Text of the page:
AFTER A SEVEN-MONTH search, Intel on January 31st announced that its new chief executive would be its chief financial officer. Robert Swan had been filling in as the boss since last year, when Brian Krzanich, his predecessor, left after violating company rules about relationships with subordinates. Mr Swan inherits a company with dominant products and an enviable market position—but also one whose core business has stumbled.
The good news is that an increasingly electronic world has an insatiable appetite for the computer chips that Intel makes. A week before Mr Swan’s appointment Intel announced results that reflected strong growth. Its annual revenue, of $70.8bn, set a record, and its operating income of $23.3bn was up by 29% from the same period in 2017 (though the numbers were slightly below the market’s expectations).
Intel’s chips power 84% of desktop computers, leaving scraps for Advanced Micro Devices, its only competitor. It has a near 100% market share in the more profitable market for the beefier chips used in data-centres and cloud-computing farms.
On the face of it the future looks promising, too. The personal computer market is growing again after years of decline. As connected gizmos proliferate—everything from smart speakers to TVs, cars and medical devices—the market for server chips to process the information they collect should grow briskly as well.
Under Mr Krzanich, Intel had hoped to reinforce its cloud-computing dominance by expanding into new areas, particularly specialised “accelerator” chips designed to speed up specific data-centre workloads. It bought Altera, a maker of field-programmable gate arrays, or chips that can be programmed, in 2015, and Nervana, which makes machine-learning chips, a year later. The aim was to compete with firms like Nvidia, which already offers silicon customised for certain data-centre workloads, chiefly artificial intelligence. It acquired Mobileye, an Israeli maker of computer-vision chips for cars, in 2017.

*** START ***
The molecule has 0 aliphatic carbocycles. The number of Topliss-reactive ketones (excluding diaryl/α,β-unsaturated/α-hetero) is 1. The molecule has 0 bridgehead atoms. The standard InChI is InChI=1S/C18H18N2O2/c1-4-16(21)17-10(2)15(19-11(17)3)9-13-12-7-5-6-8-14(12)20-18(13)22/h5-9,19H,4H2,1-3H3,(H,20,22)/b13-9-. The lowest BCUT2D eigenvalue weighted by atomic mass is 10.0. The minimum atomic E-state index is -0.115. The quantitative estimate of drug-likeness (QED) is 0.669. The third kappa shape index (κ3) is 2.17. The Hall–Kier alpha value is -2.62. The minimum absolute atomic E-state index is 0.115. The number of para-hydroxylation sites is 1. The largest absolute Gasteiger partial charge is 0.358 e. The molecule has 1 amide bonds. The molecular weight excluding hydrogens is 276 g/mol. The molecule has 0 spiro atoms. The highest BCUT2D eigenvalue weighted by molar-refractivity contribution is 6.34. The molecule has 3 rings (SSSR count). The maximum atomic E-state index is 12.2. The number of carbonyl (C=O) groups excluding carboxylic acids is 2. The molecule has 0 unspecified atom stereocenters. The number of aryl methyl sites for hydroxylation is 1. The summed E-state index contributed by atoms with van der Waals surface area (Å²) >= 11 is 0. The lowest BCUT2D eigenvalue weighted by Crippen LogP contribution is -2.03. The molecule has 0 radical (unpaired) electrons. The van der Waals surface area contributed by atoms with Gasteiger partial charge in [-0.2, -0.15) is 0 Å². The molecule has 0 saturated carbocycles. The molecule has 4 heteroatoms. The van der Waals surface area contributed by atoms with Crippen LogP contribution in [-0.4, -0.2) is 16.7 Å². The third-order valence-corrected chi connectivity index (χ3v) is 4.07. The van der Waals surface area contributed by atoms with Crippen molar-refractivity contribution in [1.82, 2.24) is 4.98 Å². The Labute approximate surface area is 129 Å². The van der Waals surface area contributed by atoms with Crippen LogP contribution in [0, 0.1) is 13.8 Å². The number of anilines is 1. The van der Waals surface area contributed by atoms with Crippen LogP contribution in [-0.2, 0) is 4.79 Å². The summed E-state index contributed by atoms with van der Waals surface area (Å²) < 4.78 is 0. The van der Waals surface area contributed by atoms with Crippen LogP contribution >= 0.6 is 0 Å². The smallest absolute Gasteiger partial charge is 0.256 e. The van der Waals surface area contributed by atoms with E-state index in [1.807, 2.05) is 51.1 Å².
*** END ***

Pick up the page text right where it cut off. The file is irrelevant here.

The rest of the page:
Mr Swan’s most urgent job, though, is to ensure Intel’s misfiring core business can bring it into that future. One vital ingredient of its dominance has been its prowess in ultra-high-tech manufacturing, repeatedly shrinking the components in its chips as predicted by Moore’s Law, which was named for the firm’s co-founder. Each time those components shrank, the chips built from them got faster, cheaper and less power-hungry. Intel was better at doing that than any of its competitors, releasing improved chips with such metronomic regularity that its product-release schedule was given the name “tick-tock”.
But it has stumbled lately. Its newest “10-nanometre” factories were due to start producing chips in 2016 (the number refers, in a very loose sense, to how densely packed the components in a chip are). They will not now be ready until 2020, an unprecedented delay. That has allowed two rivals, Taiwan Semiconductor Manufacturing Company and Samsung, a South Korean firm, to catch up.
Things will only get harder. The cost of yet more component-shrinking is becoming prohibitive. State-of-the-art chip factories cost more than $10bn, a number that is rising. Many formerly cutting-edge firms have thrown in the towel over the past decade. Worse, the physics of how electronic components behave at near-atomic scales means that each new round of shrinkage offers fewer benefits than it used to. Intel spends heavily on R&D, exploring everything from better chip packaging to exotic ideas like quantum-mechanical transistors. But none is yet ready for prime time.
Some worry that Intel’s attempts at diversification risk misallocating both cash and its engineers’ attention. In any case, says Joseph Moore at Morgan Stanley, a bank, Intel has always struggled outside its core business of desktop and server chips. In a post-appointment email to employees, Mr Swan said he was not minded to change the fundamentals of his predecessors’ strategy. But he did not mince his other words: “our execution must improve”.